Sweet Dreamer is Will Joseph Cook’s debut album, and it packs a punch. The solo indie-pop artist from Tunbridge Wells has created a work full of synths, guitars and heartfelt lyrics, that shape up to make a great record. The album is a mix of multiple sounds that all flow into a dynamic album, Will Joseph Cook describes his recording process as “just throwing random ideas down until it starts to jam. That’s probably why the album is quite varied.”

The first track “Biggest Fan” is an upbeat beginning to the album, promising what’s to come. The jangly drum track and addition of an acoustic guitar gives for a perfect bold, unabashed alt-pop track. Throw in a super catchy chorus, and this will be a great track to see live and watch the crowd go crazy.

The title track “Sweet Dreamer” is quick paced, de-constructed, off beat and fun. It has the feel of modern pop, much like The 1975. It’s a great example of the kind of relatable lyrics that Cook can write: “come back to me sweet dreamer, you don’t have to pay the rent.” The chorus is another classic indie pop sing-a-long to boot.

“Treat Me Like a Lover” is one of Cook’s favorites: “The recording process was really challenging and pushed me out of my comfort zones. It took me about 4 different arrangements to reach the one on the album.” And he did a good job, creating a track with a more synth-pop feel where the vocals shine. The chorus is minimalistic, with a heavy bass line and a total 80’s feel.

“Alive” is another highlight, sounding like a well-established electro-indie anthem. Cook follows the guitar riffs with his unique vocals, giving the sense that this track is traveling towards a destination. There are definite Darwin Deez vibes floating around in this album, however it’s a lot more relaxed, probably due to the smooth and lazy edge to Cook’s voice. The harmonies on this track as well as the vocal range make a great paring.

A particularly special track on the album is “Hands.” It’s probably one of the slowest tracks, with Will singing in falsetto, accompanied by a basic, plucky bass line. This is beautifully mixed with a heavy, military drum beat, as well as soft harps. It’s a very reflective song and lays Cook bare and vulnerable, which is important for a first album.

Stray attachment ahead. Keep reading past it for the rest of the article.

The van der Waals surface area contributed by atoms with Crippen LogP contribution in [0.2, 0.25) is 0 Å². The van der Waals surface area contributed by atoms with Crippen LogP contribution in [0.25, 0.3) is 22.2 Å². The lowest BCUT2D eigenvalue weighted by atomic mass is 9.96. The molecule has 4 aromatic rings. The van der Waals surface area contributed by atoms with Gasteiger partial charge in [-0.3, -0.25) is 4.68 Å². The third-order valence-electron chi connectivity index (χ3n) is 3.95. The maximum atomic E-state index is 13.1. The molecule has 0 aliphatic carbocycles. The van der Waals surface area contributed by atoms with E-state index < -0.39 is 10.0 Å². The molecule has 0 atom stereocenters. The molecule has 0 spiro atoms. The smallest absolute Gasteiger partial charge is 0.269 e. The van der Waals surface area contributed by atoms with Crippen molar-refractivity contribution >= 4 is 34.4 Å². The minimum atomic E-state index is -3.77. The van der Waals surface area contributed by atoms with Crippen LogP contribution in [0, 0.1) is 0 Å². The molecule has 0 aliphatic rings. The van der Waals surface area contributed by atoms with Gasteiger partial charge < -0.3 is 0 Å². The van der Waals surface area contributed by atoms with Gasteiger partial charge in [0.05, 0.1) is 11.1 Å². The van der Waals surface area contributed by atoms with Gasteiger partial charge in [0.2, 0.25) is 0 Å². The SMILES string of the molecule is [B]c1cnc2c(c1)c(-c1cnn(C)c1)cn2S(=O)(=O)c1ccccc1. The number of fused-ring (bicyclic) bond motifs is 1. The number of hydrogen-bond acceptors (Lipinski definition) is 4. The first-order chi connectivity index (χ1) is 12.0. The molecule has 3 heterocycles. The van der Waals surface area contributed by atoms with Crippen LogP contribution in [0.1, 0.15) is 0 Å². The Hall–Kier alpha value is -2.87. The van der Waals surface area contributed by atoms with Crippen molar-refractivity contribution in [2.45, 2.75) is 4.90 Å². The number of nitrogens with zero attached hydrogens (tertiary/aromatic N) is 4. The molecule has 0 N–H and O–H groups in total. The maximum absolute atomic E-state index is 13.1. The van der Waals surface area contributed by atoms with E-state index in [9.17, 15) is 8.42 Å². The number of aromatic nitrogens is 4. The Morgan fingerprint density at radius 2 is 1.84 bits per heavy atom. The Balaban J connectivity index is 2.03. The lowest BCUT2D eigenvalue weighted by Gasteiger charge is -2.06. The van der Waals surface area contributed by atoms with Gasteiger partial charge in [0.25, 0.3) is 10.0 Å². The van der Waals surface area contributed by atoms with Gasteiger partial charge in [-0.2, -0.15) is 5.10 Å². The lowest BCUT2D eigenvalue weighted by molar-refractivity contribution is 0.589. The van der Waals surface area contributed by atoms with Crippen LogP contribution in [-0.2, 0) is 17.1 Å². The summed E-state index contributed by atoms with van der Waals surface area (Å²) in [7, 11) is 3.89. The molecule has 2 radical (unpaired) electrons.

For those who are more into emotional songs, “Habit” is an extended metaphor comparing a past love to an addiction to cigarettes. This track is focused on an acoustic guitar and drums, making it lighter. This is a track that adds more balance to the album.

Following “Habit” is “Light of the Day,” a track with a nice sound to it, with a soft backing of organs and synths that make the listener feel like they’re floating on a cloud. The opening line “oh no the innocence has died” is quite provoking. The chorus of this track is a particular highlight as the electric guitar glimmers, and Cook’s falsetto is standout.

The final track on this album is “Waters Gone Cold.” This is a slow and emotional end of an album, a melange of a simple guitar riff with vocals. “Don’t go, stay with me baby, and wear clothes, the waters gone cold” is a really poignant and yearning line. The track highlights how although Cook has penned a great pop album, you can also find some really sentient lyrics that many people will relate to.

Will has some big plans ahead of him: “I really want to play in America, we did SXSW last year but haven’t returned since. Hopefully before the end of this year we’ll play a New York and LA show,” and although he wasn’t heavily involved in the Kent underground music scene (think Slaves etc.), he’d love to play a homecoming gig in Tunbridge Wells Forum, “it’s such an awesome venue.”

All in all, Will Joseph Cook has mastered the art of the new-age pop album, a mix of multiple sounds and genres, as well as showing his true talent as a lyricist.